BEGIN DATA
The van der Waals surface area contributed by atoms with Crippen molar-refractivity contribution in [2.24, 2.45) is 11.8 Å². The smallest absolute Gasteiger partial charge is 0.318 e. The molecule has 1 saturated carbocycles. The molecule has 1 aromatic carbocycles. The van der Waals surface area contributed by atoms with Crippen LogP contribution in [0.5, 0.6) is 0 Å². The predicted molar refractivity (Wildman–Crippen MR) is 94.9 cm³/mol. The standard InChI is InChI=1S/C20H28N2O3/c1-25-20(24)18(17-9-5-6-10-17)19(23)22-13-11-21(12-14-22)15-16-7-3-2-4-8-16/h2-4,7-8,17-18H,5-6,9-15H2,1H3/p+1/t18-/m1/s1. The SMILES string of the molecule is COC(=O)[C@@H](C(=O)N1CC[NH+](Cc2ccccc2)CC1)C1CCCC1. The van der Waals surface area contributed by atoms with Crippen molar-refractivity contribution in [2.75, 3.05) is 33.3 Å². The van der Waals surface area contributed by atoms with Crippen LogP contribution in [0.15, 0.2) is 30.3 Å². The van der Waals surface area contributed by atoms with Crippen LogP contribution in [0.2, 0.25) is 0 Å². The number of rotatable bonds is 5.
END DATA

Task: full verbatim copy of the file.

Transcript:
The van der Waals surface area contributed by atoms with Crippen molar-refractivity contribution in [2.24, 2.45) is 11.8 Å². The smallest absolute Gasteiger partial charge is 0.318 e. The molecule has 1 saturated carbocycles. The molecule has 1 aromatic carbocycles. The van der Waals surface area contributed by atoms with Crippen LogP contribution in [0.5, 0.6) is 0 Å². The predicted molar refractivity (Wildman–Crippen MR) is 94.9 cm³/mol. The standard InChI is InChI=1S/C20H28N2O3/c1-25-20(24)18(17-9-5-6-10-17)19(23)22-13-11-21(12-14-22)15-16-7-3-2-4-8-16/h2-4,7-8,17-18H,5-6,9-15H2,1H3/p+1/t18-/m1/s1. The SMILES string of the molecule is COC(=O)[C@@H](C(=O)N1CC[NH+](Cc2ccccc2)CC1)C1CCCC1. The van der Waals surface area contributed by atoms with Crippen molar-refractivity contribution in [2.75, 3.05) is 33.3 Å². The van der Waals surface area contributed by atoms with Crippen LogP contribution in [0.15, 0.2) is 30.3 Å². The van der Waals surface area contributed by atoms with Crippen LogP contribution in [0.2, 0.25) is 0 Å². The number of rotatable bonds is 5.